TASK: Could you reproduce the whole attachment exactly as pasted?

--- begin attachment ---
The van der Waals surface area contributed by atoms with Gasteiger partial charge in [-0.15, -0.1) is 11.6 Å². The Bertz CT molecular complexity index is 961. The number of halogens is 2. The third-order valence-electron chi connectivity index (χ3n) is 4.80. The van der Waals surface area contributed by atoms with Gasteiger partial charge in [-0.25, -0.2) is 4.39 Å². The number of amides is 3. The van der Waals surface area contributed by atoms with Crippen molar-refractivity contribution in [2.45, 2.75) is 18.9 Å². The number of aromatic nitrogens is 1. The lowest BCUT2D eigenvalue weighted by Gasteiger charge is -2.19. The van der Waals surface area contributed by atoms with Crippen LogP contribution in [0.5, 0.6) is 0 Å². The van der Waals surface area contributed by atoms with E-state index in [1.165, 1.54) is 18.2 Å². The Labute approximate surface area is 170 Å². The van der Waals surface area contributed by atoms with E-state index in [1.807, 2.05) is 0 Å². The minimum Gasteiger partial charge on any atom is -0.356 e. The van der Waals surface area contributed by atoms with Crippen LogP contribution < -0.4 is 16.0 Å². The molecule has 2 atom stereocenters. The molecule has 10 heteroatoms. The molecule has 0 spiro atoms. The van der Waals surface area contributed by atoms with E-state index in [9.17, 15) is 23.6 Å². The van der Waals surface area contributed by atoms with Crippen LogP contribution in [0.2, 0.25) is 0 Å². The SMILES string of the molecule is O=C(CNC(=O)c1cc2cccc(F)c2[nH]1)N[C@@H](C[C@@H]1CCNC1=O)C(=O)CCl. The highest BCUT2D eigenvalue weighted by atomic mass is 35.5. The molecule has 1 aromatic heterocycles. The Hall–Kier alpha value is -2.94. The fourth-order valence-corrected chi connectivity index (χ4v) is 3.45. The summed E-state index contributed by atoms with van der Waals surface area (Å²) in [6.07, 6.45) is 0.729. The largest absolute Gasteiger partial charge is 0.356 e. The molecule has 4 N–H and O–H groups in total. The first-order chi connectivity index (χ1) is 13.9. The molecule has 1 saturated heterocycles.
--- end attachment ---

The van der Waals surface area contributed by atoms with Gasteiger partial charge in [-0.15, -0.1) is 11.6 Å². The Bertz CT molecular complexity index is 961. The number of halogens is 2. The third-order valence-electron chi connectivity index (χ3n) is 4.80. The van der Waals surface area contributed by atoms with Gasteiger partial charge in [-0.25, -0.2) is 4.39 Å². The number of amides is 3. The van der Waals surface area contributed by atoms with Crippen molar-refractivity contribution in [2.45, 2.75) is 18.9 Å². The number of aromatic nitrogens is 1. The lowest BCUT2D eigenvalue weighted by Gasteiger charge is -2.19. The van der Waals surface area contributed by atoms with Crippen LogP contribution in [0.5, 0.6) is 0 Å². The van der Waals surface area contributed by atoms with E-state index in [1.165, 1.54) is 18.2 Å². The Labute approximate surface area is 170 Å². The van der Waals surface area contributed by atoms with E-state index in [1.807, 2.05) is 0 Å². The minimum Gasteiger partial charge on any atom is -0.356 e. The van der Waals surface area contributed by atoms with Crippen LogP contribution < -0.4 is 16.0 Å². The molecule has 2 atom stereocenters. The molecule has 10 heteroatoms. The molecule has 0 spiro atoms. The van der Waals surface area contributed by atoms with E-state index in [9.17, 15) is 23.6 Å². The van der Waals surface area contributed by atoms with Crippen LogP contribution in [0.2, 0.25) is 0 Å². The SMILES string of the molecule is O=C(CNC(=O)c1cc2cccc(F)c2[nH]1)N[C@@H](C[C@@H]1CCNC1=O)C(=O)CCl. The highest BCUT2D eigenvalue weighted by atomic mass is 35.5. The molecule has 1 aromatic heterocycles. The Hall–Kier alpha value is -2.94. The fourth-order valence-corrected chi connectivity index (χ4v) is 3.45. The summed E-state index contributed by atoms with van der Waals surface area (Å²) in [6.07, 6.45) is 0.729. The largest absolute Gasteiger partial charge is 0.356 e. The molecule has 4 N–H and O–H groups in total. The first-order chi connectivity index (χ1) is 13.9. The molecule has 1 saturated heterocycles.